General Election 2019: Corbyn defends his record on anti-Semitism and Jo Swinson wins legal battle against SNP
Corbyn faces off against Andrew Neil, SNP leaflets banned by High Court, Waspi Women, and voter registration surges in the minutes before the deadline passes - all in today’s election briefing.
Labour leader grilled on anti-Semitism
Jeremy Corbyn refused four times to apologise to British Jews after the Chief Rabbi accused him of allowing anti-Semitism to fester in the Labour party.
The Leader of the Opposition insisted Ephraim Mirvis was "not right" to criticise his handling of left-wing activists who have been accused of anti-Jewish racism and challenged him to produce evidence for his claims.
In a BBC interview with Andrew Neil, Mr Corbyn insisted he would stamp out anti-Semitism in Labour - but after being asked four times if he would say sorry to Britain's Jewish community, he declined to do so. The Board of Deputies of British Jews said his refusal was "shameful.''
On Monday evening, Rabbi Mirvis made an unprecedented political intervention, claiming that Mr Corbyn is "unfit for office" because he is "complicit in prejudice".
Lord Dubs, a Labour peer and holocaust survivor defended Mr Corbyn on the Today programme, saying that he did not believe the Labour leader was anti-Semitic.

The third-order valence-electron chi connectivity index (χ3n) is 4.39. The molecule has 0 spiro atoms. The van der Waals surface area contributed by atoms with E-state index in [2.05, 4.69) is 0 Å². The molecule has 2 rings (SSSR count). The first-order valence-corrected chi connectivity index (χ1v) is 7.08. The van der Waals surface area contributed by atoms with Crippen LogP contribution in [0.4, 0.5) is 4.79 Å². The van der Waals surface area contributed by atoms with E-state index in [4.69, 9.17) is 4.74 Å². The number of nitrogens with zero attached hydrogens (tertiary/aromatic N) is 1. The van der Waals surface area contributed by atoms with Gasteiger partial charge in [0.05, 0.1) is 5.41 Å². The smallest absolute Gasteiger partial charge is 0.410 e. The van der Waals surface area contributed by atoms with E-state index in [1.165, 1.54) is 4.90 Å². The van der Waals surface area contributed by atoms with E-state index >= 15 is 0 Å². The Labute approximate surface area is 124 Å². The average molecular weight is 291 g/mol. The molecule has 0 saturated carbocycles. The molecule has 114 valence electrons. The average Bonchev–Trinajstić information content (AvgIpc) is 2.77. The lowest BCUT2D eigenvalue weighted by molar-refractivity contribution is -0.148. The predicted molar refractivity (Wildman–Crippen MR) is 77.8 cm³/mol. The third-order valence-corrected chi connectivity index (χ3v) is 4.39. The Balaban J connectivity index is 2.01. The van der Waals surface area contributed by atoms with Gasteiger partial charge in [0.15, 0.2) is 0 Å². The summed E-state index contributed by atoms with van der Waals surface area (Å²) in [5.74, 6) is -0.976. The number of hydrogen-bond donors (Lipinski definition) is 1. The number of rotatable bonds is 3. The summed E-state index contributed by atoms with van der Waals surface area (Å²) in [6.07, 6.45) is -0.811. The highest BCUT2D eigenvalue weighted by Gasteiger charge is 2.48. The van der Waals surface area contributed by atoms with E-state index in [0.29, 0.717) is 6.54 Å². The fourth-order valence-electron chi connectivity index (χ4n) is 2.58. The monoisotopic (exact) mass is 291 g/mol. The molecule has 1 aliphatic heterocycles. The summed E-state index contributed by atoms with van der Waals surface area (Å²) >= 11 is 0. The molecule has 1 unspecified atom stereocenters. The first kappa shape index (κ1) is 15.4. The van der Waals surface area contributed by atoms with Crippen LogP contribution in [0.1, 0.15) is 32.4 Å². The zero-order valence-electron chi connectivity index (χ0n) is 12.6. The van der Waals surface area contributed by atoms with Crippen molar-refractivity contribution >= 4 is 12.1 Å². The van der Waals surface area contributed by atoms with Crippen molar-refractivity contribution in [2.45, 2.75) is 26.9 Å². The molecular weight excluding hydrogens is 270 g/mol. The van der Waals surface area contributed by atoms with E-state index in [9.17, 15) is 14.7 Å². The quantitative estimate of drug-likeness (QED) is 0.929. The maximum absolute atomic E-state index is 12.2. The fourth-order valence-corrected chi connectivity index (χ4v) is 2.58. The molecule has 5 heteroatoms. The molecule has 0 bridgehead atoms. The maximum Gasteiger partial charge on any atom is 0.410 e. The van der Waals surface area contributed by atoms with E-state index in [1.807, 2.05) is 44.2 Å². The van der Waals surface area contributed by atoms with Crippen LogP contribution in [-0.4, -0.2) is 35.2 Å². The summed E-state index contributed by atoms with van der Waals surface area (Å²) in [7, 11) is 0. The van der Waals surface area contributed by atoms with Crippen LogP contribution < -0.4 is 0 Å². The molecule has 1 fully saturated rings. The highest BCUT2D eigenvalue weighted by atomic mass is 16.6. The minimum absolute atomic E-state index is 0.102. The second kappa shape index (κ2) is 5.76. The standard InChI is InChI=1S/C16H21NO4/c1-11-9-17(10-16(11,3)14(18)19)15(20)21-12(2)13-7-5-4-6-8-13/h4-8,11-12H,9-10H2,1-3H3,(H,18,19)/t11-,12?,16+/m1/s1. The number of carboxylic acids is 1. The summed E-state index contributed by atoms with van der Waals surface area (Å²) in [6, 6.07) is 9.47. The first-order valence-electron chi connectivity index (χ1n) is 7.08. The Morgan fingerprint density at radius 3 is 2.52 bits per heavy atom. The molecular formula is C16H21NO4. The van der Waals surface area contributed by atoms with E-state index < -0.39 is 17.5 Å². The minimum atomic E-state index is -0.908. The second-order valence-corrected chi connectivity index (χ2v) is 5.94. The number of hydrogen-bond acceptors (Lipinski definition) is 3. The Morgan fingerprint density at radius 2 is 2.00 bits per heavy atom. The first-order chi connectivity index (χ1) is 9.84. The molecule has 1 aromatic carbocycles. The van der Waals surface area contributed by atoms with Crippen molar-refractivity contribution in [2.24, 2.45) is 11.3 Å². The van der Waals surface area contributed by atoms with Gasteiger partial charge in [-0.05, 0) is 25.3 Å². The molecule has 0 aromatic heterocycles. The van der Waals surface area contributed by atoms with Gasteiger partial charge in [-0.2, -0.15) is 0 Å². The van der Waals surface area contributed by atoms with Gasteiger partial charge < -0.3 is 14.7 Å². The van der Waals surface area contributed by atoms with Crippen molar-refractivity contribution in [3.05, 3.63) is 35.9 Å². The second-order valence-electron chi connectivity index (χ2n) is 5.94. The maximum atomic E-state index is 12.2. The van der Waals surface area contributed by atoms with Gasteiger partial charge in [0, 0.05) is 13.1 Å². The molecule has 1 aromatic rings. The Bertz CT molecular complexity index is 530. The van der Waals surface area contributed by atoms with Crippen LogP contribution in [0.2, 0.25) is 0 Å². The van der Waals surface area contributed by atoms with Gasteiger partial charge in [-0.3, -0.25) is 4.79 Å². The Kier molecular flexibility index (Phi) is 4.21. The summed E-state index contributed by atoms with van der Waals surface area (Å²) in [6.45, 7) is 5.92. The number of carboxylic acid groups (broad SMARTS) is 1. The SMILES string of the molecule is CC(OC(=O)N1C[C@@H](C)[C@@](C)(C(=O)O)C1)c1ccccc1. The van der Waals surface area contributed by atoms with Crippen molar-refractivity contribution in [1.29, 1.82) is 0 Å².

Corbyn told Mr Neil: "Anti-Semitism is there in society, there are a very, very small number of people in the Labour Party that have been sanctioned as a result about their anti-Semitic behaviour.
"We will not allow anti-Semitism in any form in our society because it is poisonous and divisive, just as much as Islamophobia or far-right racism is."
In a tweet, Mike Katz, national chair of the Jewish Labour Movement, called Corbyn’s performance “woeful”.
— Mike Katz (@mikekatz) November 26, 2019
But other Jewish Labour supporters defended Corbyn, and said he did not need to apologise.
As a Jewish labour voter I'm finding it really hard to watch this interview. He may have moved too slowly with dealing with the issue but Jeremy Corbyn is not an anti-semite and does not need to applogise to the Jewish community#andrewneilinterviews
— Beccy (@BeccyDallimore) November 26, 2019
In the interview, Neil, whose aggressive interrogation was both praised and criticised by viewers on social media, asked how the Labour leader planned to pay out £58bn to the ‘Waspi women’ affected by the rise in the state pension age.
The Women Against State Pension Inequality (Waspi) pressure group was formed in 2015, to oppose the way women’s state pension age has been equalised with men.
Short on detail, Mr Corbyn said only: "We'll pay for it because it has to be paid for."
ITV’s political correspondent, Joe Pike, said that while the Labour leader had prepared for the interview in advance, he did not appear to have clear answers to the questions his team must have known would be asked.
Corbyn was clearly well prepared for the ITV debate. But today with @afneil he seemed irritable, tired, not across the detail of his own policies, and without clear answers on the most obvious of questions. Damaging.#andrewneilinterviews | #GE19